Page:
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5462877477_d486a92153Yet another study suggests that it’s disturbing how older workers are saving for retirement. Of some 2.5 million workers in 401(k) plans, 62 percent of people 50-plus (slightly less than two in three) are contributing to their retirement accounts, according to a new study by Bank of America Merrill Lynch.  About one in 10 ten have taken loans against their plans.

Interestingly, the participation rate among older workers varies by industry. For example, only 40 percent of workers 50-plus in health care companies contribute to their plans. But 87 percent of workers at utility companies, and 66 percent of workers at manufacturing companies, stash money into their plans. The study didn’t elaborate on why workers in certain sectors tended to participate more in their retirement plans than others, though wages were probably a big factor. The higher the earnings, presumably, the more likely workers were to contribute to their retirement plans.

The study also pointed out that older workers were not taking advantage of free investment advice offered by their employer — only about 15 percent tapped that service. So perhaps that explains in part why the study characterized only 68 percent of workers 50 and older as “financially well” based on “how we measure various insights into their plans and behaviors,” a BOA spokesman says.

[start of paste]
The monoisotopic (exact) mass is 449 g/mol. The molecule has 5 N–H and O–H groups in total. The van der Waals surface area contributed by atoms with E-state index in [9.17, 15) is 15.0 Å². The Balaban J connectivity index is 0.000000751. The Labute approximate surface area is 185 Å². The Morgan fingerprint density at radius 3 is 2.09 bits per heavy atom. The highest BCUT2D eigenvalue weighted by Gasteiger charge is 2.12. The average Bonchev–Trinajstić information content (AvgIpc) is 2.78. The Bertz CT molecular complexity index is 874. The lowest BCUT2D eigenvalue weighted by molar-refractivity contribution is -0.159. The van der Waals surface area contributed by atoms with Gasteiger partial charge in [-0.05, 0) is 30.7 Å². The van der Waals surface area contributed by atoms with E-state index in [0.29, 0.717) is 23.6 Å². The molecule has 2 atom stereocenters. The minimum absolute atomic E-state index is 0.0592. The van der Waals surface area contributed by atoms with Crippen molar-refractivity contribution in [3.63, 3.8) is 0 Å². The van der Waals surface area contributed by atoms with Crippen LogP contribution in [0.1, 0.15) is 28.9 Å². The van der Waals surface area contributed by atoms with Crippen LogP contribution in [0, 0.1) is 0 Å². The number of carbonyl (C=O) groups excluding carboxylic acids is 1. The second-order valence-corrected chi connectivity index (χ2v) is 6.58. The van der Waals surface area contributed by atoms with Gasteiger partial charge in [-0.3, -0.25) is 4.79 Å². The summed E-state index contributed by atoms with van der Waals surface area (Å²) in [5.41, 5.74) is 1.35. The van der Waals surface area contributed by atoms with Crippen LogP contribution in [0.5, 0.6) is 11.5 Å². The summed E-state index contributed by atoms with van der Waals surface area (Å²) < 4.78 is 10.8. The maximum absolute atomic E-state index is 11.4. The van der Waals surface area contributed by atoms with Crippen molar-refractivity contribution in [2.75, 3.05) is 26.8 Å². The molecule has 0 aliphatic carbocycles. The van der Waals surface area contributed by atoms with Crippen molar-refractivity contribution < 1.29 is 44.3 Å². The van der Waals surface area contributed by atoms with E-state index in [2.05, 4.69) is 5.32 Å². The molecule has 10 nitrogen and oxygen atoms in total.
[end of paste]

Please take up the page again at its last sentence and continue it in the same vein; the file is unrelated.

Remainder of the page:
The Bank of America Merrill Lynch study didn’t cite average 401(k) balances among older adults. But a recent study by  Fidelity Investments did just that. It found that the average 401(k) balance reached $75,900 at the end of the third quarter for all ages, an 18 percent increase over a year ago, and the highest level since the company began tracking this data 12 years ago.

But broken down by age, older workers had higher balances:

  • 50 to 54        $110,600
  • 55 to 59        $132,500
  • 60 to 64        $130,700
  • 65 to 69        $134,100
  • 70-plus         $125,200

Want to know how much workers contributed? Those 50 to 54 socked away an average 9.1 percent of their earnings ($7,530); people 60 to 64 saved 10.6 percent ($7,970); 65 to 69 11.4 percent ($8,010); and 70-plus 12.1 percent ($6,750).

Experts often recommend that contributions — your own money plus any employer match — equal 10 to 15 percent of your pay.

Also of note: The IRS in 2013 raised the limit in which workers 50-plus can stash away 401(k) contributions tax-free. It’s $23,500 — $17,500 in regular contributions and $5,500 in catch-up contributions.

Photo credit: Kim Carpenter NJ via flickr.com

 

 

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